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Irish Air Corps Centenary Veterans Day

Earlier today the Irish Air Corps celebrated a special centenary Veterans Days in Casement Aerodrome, Baldonnel.

Earlier today the Irish Air Corps celebrated a special centenary Veterans Days in Casement Aerodrome, Baldonnel. As part of the event the Royal Air Force 'Battle of Britain Memorial Flight’, accompanied by the Irish aerobatic display team 'The Silver Swallows', flew in formation across Dublin City and landed at Casement Aerodrome.  

The VVIP guest for the event was proud Irish man, Group Captain (Retired) John ‘Paddy’ Hemingway (Distinguished Flying Cross), ​a Battle of Britain Pilot who flew with distinction during World War 2. In Casement Aerodrome, John was reunited a Hurricane Aircraft, the same type he flew in WW2. On its arrival, the Hurricane came to a stop and powered up its engines so that the wartime pilot could see, hear and smell what he called his 'office' throughout WW2.  John is a resident in South Co. Dublin and celebrated his 103rd birthday this week.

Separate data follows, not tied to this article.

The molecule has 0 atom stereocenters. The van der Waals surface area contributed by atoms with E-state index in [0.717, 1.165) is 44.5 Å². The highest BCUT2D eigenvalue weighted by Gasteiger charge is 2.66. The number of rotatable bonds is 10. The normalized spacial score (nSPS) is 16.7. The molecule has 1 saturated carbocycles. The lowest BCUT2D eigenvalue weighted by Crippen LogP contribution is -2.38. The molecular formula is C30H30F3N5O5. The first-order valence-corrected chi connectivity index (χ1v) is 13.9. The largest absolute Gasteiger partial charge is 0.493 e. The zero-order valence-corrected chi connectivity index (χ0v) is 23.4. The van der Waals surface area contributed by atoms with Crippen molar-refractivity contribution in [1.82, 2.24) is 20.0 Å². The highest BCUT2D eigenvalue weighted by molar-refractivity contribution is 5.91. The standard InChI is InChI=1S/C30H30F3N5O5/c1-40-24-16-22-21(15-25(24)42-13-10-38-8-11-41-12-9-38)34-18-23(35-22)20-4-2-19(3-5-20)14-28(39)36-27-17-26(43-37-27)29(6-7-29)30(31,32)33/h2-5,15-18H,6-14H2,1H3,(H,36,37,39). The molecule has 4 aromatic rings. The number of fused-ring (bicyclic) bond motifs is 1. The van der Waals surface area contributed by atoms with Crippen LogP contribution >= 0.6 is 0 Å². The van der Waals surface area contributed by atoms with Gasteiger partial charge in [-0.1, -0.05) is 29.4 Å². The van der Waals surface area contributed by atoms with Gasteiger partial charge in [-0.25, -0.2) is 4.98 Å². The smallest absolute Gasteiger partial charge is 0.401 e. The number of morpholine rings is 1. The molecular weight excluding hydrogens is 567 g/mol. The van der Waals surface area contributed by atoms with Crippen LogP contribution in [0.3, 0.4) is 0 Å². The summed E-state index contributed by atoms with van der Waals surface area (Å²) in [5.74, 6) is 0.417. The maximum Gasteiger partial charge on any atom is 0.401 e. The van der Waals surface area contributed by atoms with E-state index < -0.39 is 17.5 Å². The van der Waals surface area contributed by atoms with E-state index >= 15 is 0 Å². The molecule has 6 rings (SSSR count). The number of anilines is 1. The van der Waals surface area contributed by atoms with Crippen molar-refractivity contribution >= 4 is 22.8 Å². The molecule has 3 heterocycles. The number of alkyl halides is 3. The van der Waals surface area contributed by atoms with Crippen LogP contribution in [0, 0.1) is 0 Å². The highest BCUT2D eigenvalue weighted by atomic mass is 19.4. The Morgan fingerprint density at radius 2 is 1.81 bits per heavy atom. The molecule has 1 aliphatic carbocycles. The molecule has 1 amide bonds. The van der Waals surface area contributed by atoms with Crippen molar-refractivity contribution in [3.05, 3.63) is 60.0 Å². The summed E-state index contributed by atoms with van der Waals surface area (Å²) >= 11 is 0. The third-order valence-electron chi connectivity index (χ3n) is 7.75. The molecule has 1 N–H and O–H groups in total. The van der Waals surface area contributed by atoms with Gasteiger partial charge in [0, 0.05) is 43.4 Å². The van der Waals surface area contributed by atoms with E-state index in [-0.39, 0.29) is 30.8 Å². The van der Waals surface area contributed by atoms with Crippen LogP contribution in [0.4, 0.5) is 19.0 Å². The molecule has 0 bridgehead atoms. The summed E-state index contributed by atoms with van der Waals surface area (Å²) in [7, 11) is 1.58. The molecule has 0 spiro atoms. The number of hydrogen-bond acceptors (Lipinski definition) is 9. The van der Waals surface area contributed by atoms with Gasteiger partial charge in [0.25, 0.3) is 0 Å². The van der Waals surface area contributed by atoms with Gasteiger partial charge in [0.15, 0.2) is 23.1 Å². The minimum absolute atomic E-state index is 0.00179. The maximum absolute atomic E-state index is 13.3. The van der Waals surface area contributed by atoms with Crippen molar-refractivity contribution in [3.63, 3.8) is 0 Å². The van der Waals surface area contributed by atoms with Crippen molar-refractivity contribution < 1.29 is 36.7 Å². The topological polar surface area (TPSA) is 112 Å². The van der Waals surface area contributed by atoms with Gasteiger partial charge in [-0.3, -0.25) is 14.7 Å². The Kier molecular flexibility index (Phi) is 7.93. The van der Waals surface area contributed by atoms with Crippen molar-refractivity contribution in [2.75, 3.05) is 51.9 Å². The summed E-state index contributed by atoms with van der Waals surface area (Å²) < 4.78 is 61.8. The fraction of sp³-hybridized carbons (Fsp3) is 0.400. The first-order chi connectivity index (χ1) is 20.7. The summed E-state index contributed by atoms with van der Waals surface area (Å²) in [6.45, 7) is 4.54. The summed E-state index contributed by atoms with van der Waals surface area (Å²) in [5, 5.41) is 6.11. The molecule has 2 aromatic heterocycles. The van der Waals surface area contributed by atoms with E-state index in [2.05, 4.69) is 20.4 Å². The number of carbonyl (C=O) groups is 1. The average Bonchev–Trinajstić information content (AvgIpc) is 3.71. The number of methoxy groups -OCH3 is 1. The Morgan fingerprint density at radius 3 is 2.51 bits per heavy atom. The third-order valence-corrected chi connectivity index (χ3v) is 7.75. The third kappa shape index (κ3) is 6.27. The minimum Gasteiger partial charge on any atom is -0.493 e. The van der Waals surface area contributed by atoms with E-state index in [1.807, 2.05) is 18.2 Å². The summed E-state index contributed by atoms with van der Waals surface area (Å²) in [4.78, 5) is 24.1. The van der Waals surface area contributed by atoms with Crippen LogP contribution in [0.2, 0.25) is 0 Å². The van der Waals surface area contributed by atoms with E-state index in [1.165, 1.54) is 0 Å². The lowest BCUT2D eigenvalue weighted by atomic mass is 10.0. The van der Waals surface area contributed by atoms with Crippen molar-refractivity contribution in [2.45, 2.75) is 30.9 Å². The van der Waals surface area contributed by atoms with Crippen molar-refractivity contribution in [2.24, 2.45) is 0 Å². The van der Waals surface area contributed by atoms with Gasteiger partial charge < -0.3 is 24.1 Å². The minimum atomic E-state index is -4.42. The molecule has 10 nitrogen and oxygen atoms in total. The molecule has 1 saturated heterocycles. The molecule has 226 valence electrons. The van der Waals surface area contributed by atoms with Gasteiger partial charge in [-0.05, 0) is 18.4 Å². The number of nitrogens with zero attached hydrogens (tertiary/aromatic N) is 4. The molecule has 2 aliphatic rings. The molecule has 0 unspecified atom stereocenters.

The Chief of Staff of the Irish Defence Forces, Lieutenant General Seán Clancy and Royal Air Forces Deputy Commander Operations Sir Rich Knighton and General Officer Commanding the Irish Air Corps, Brigadier General Rory O'Connor were in attendance along with a range of other invited guests and veterans. 
Speaking at the event General Officer Commanding of the Irish Air Corps Brigadier General Rory O'Connor said:  "Seeing the iconic and historic Lancaster and Hurricane flying in Irish skies was very special. The arrival of the aircraft serves as a reminder that the Irish Air Corps flew Hurricanes during the Emergency. I was also honoured to host Group Captain Hemingway and be there when he was reunited with his World War 2 aircraft type. Today we are both proud Irishmen".
Royal Air Forces Deputy Commander Capability, Air Marshal Sir Rich Knighton said: "Group Captain Paddy Hemingway, the last of The Few is a true inspiration and hi accomplishments are as relevant today as they were more than 80 years ago. As a fighter pilot during the Battle of Britain, he defended the skies over the UK daily, much as our typhoons pilots do today. He fought bravely to uphold our values and way of life in the face of tyranny, laying the foundation for the way we deliver collective Air Defence through NATO to deter those who would do us harm. Paddy deserves our deep gratitude for all he did to preserve the freedoms we now enjoy".